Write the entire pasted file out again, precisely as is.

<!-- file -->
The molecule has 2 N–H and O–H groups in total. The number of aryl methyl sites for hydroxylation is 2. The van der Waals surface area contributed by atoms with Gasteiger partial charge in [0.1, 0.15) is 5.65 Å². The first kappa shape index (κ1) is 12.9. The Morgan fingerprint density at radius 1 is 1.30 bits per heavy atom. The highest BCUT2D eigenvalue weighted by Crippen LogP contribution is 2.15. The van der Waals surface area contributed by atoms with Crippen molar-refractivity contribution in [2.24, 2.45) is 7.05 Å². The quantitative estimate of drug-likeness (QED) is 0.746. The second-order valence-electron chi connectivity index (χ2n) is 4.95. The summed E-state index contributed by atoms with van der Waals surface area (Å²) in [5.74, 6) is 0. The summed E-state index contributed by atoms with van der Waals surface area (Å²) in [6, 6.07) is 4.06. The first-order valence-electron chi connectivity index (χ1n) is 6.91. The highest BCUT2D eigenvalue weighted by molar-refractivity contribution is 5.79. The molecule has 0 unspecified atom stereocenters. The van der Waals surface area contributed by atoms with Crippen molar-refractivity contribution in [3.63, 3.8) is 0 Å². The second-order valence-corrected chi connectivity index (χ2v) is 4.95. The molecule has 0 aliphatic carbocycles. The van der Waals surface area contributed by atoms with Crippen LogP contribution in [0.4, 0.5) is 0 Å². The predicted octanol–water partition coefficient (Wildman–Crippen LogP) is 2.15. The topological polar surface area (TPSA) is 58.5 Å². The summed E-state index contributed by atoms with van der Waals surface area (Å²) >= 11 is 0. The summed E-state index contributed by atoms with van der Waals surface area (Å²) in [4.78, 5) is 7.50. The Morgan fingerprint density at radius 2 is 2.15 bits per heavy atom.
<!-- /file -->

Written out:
The molecule has 2 N–H and O–H groups in total. The number of aryl methyl sites for hydroxylation is 2. The van der Waals surface area contributed by atoms with Gasteiger partial charge in [0.1, 0.15) is 5.65 Å². The first kappa shape index (κ1) is 12.9. The Morgan fingerprint density at radius 1 is 1.30 bits per heavy atom. The highest BCUT2D eigenvalue weighted by Crippen LogP contribution is 2.15. The van der Waals surface area contributed by atoms with Crippen molar-refractivity contribution in [2.24, 2.45) is 7.05 Å². The quantitative estimate of drug-likeness (QED) is 0.746. The second-order valence-electron chi connectivity index (χ2n) is 4.95. The summed E-state index contributed by atoms with van der Waals surface area (Å²) in [5.74, 6) is 0. The summed E-state index contributed by atoms with van der Waals surface area (Å²) in [6, 6.07) is 4.06. The first-order valence-electron chi connectivity index (χ1n) is 6.91. The highest BCUT2D eigenvalue weighted by molar-refractivity contribution is 5.79. The molecule has 0 unspecified atom stereocenters. The van der Waals surface area contributed by atoms with Crippen molar-refractivity contribution in [3.63, 3.8) is 0 Å². The second-order valence-corrected chi connectivity index (χ2v) is 4.95. The molecule has 0 aliphatic carbocycles. The van der Waals surface area contributed by atoms with Crippen LogP contribution in [0.4, 0.5) is 0 Å². The predicted octanol–water partition coefficient (Wildman–Crippen LogP) is 2.15. The topological polar surface area (TPSA) is 58.5 Å². The summed E-state index contributed by atoms with van der Waals surface area (Å²) >= 11 is 0. The summed E-state index contributed by atoms with van der Waals surface area (Å²) in [4.78, 5) is 7.50. The Morgan fingerprint density at radius 2 is 2.15 bits per heavy atom.